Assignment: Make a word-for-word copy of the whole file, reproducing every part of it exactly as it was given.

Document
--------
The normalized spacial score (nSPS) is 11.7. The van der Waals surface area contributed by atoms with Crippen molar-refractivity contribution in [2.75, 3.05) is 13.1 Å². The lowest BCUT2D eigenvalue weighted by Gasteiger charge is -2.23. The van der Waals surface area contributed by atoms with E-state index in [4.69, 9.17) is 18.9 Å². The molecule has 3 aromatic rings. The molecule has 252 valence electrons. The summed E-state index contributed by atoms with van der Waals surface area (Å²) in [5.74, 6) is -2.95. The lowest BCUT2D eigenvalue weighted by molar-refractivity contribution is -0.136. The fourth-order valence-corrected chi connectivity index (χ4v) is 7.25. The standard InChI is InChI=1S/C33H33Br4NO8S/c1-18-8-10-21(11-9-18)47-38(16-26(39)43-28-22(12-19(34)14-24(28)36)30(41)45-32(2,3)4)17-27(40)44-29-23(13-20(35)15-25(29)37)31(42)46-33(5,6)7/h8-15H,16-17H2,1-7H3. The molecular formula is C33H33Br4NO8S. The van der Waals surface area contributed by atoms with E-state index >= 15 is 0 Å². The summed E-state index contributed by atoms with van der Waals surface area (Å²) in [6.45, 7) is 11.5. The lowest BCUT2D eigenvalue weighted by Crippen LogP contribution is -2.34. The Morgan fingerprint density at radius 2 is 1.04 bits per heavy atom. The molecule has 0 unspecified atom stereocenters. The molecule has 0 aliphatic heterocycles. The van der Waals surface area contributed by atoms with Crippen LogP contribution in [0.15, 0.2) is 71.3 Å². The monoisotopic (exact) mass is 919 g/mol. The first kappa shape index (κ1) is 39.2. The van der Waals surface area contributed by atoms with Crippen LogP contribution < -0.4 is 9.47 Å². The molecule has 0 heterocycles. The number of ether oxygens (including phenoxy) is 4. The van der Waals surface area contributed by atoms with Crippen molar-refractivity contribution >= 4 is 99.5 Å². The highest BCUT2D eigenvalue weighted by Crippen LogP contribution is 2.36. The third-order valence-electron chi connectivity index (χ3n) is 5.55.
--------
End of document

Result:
The normalized spacial score (nSPS) is 11.7. The van der Waals surface area contributed by atoms with Crippen molar-refractivity contribution in [2.75, 3.05) is 13.1 Å². The lowest BCUT2D eigenvalue weighted by Gasteiger charge is -2.23. The van der Waals surface area contributed by atoms with E-state index in [4.69, 9.17) is 18.9 Å². The molecule has 3 aromatic rings. The molecule has 252 valence electrons. The summed E-state index contributed by atoms with van der Waals surface area (Å²) in [5.74, 6) is -2.95. The lowest BCUT2D eigenvalue weighted by molar-refractivity contribution is -0.136. The fourth-order valence-corrected chi connectivity index (χ4v) is 7.25. The standard InChI is InChI=1S/C33H33Br4NO8S/c1-18-8-10-21(11-9-18)47-38(16-26(39)43-28-22(12-19(34)14-24(28)36)30(41)45-32(2,3)4)17-27(40)44-29-23(13-20(35)15-25(29)37)31(42)46-33(5,6)7/h8-15H,16-17H2,1-7H3. The molecular formula is C33H33Br4NO8S. The van der Waals surface area contributed by atoms with E-state index >= 15 is 0 Å². The summed E-state index contributed by atoms with van der Waals surface area (Å²) in [6.45, 7) is 11.5. The lowest BCUT2D eigenvalue weighted by Crippen LogP contribution is -2.34. The Morgan fingerprint density at radius 2 is 1.04 bits per heavy atom. The molecule has 0 unspecified atom stereocenters. The molecule has 0 aliphatic heterocycles. The van der Waals surface area contributed by atoms with Crippen LogP contribution in [0.15, 0.2) is 71.3 Å². The monoisotopic (exact) mass is 919 g/mol. The first kappa shape index (κ1) is 39.2. The van der Waals surface area contributed by atoms with Crippen LogP contribution < -0.4 is 9.47 Å². The molecule has 0 heterocycles. The number of ether oxygens (including phenoxy) is 4. The van der Waals surface area contributed by atoms with Crippen molar-refractivity contribution >= 4 is 99.5 Å². The highest BCUT2D eigenvalue weighted by Crippen LogP contribution is 2.36. The third-order valence-electron chi connectivity index (χ3n) is 5.55.